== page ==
The research was funded by a National Science Foundation SGER grant, the National Institutes of Health and the V Foundation.


Story Source:

The above story is based on materials provided by Optical Society of America. Note: Materials may be edited for content and length.


Journal Reference:

  1. Hariharan Subramanian et al. Partial wave microscopic spectroscopy detects sub-wavelength refractive index fluctuations: an application to cancer diagnosis. Optics Letters, Vol. 34, No. 4, Feb. 15, 2009

Cite This Page:

Optical Society of America. "Nanoscopic Changes To Pancreatic Cells Reveal Cancer." ScienceDaily. ScienceDaily, 23 February 2009. <www.sciencedaily.com/releases/2009/02/090213070553.htm>.
Optical Society of America. (2009, February 23). Nanoscopic Changes To Pancreatic Cells Reveal Cancer. ScienceDaily. Retrieved December 18, 2014 from www.sciencedaily.com/releases/2009/02/090213070553.htm
Optical Society of America. "Nanoscopic Changes To Pancreatic Cells Reveal Cancer." ScienceDaily. www.sciencedaily.com/releases/2009/02/090213070553.htm (accessed December 18, 2014).

Share This


More From ScienceDaily



More Health & Medicine News

Thursday, December 18, 2014

Featured Research

from universities, journals, and other organizations


Featured Videos

from AP, Reuters, AFP, and other news services

Kids Die While Under Protective Services

Kids Die While Under Protective Services

AP (Dec. 18, 2014) As part of a six-month investigation of child maltreatment deaths, the AP found that hundreds of deaths from horrific abuse and neglect could have been prevented. AP's Haven Daley reports. (Dec. 18) Video provided by AP
Powered by NewsLook.com
UN: Up to One Million Facing Hunger in Ebola-Hit Countries

UN: Up to One Million Facing Hunger in Ebola-Hit Countries

AFP (Dec. 17, 2014) Border closures, quarantines and crop losses in West African nations battling the Ebola virus could lead to as many as one million people going hungry, UN food agencies said on Wednesday. Duration: 00:52 Video provided by AFP
Powered by NewsLook.com
When You Lose Weight, This Is Where The Fat Goes

When You Lose Weight, This Is Where The Fat Goes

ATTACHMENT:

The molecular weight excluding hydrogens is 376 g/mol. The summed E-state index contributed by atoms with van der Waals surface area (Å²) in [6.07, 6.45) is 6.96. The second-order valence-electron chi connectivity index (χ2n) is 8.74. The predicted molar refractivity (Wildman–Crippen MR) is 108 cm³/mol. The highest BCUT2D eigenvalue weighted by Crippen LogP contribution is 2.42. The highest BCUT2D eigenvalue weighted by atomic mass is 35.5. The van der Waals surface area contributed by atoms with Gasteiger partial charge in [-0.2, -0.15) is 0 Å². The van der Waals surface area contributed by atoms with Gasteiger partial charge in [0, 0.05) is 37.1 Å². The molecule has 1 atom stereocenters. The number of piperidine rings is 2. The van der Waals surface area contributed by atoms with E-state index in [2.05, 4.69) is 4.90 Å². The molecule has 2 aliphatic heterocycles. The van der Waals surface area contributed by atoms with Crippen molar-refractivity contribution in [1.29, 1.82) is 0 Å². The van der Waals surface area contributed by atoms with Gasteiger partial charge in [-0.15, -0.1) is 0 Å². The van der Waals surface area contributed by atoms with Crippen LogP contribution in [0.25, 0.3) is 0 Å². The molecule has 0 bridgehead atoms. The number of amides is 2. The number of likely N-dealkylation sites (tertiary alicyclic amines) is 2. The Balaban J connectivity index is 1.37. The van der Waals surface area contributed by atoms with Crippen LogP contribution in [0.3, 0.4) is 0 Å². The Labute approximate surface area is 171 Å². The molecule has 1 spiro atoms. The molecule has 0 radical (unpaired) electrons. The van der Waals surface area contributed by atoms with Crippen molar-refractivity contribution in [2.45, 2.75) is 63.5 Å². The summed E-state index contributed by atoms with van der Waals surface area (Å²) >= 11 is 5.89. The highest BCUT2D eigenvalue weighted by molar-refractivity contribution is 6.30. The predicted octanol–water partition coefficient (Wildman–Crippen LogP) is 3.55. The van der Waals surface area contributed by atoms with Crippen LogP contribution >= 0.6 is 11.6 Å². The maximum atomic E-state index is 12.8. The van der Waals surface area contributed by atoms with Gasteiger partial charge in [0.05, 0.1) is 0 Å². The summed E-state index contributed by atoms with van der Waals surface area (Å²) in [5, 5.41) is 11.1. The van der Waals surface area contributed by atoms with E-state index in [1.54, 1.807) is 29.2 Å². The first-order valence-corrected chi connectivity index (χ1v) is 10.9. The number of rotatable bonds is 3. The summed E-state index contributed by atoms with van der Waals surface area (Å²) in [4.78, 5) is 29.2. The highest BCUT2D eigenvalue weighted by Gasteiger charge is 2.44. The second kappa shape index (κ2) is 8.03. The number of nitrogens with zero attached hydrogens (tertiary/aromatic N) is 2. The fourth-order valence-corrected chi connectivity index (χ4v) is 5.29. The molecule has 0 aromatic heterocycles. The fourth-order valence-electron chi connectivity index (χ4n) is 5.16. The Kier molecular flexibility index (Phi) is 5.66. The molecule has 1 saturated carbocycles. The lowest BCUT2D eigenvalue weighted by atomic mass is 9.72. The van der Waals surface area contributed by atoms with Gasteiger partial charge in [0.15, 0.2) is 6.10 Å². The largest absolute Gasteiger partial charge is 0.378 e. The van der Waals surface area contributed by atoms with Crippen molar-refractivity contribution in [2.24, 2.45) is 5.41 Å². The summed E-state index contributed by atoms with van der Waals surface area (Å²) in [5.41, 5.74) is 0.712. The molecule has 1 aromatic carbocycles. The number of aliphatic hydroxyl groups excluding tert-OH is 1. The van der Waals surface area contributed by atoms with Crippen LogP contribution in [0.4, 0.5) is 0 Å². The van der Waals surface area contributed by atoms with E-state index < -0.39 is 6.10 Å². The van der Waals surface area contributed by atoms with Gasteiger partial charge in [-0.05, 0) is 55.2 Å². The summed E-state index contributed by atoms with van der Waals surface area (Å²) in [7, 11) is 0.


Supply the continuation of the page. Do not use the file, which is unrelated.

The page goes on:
Newsy (Dec. 17, 2014) Can fat disappear into thin air? New research finds that during weight loss, over 80 percent of a person's fat molecules escape through the lungs. Video provided by Newsy
Powered by NewsLook.com
Why Your Boss Should Let You Sleep In

Why Your Boss Should Let You Sleep In

Newsy (Dec. 17, 2014) According to research out of the University of Pennsylvania, waking up for work is the biggest factor that causes Americans to lose sleep. Video provided by Newsy
Powered by NewsLook.com

Search ScienceDaily

Number of stories in archives: 140,361

Find with keyword(s):
Enter a keyword or phrase to search ScienceDaily for related topics and research stories.

Save/Print:
Share:

Breaking News:

Strange & Offbeat Stories


Health & Medicine

Mind & Brain

Living & Well

In Other News

... from NewsDaily.com

Science News

Health News

Environment News

Technology News



Save/Print:
Share:

Free Subscriptions


Get the latest science news with ScienceDaily's free email newsletters, updated daily and weekly. Or view hourly updated newsfeeds in your RSS reader:

Get Social & Mobile


Keep up to date with the latest news from ScienceDaily via social networks and mobile apps:

Have Feedback?


Tell us what you think of ScienceDaily -- we welcome both positive and negative comments. Have any problems using the site? Questions?
Mobile: iPhone Android Web
Follow: Facebook Twitter Google+
Subscribe: RSS Feeds Email Newsletters
Latest Headlines Health & Medicine Mind & Brain Space & Time Matter & Energy Computers & Math Plants & Animals Earth & Climate Fossils & Ruins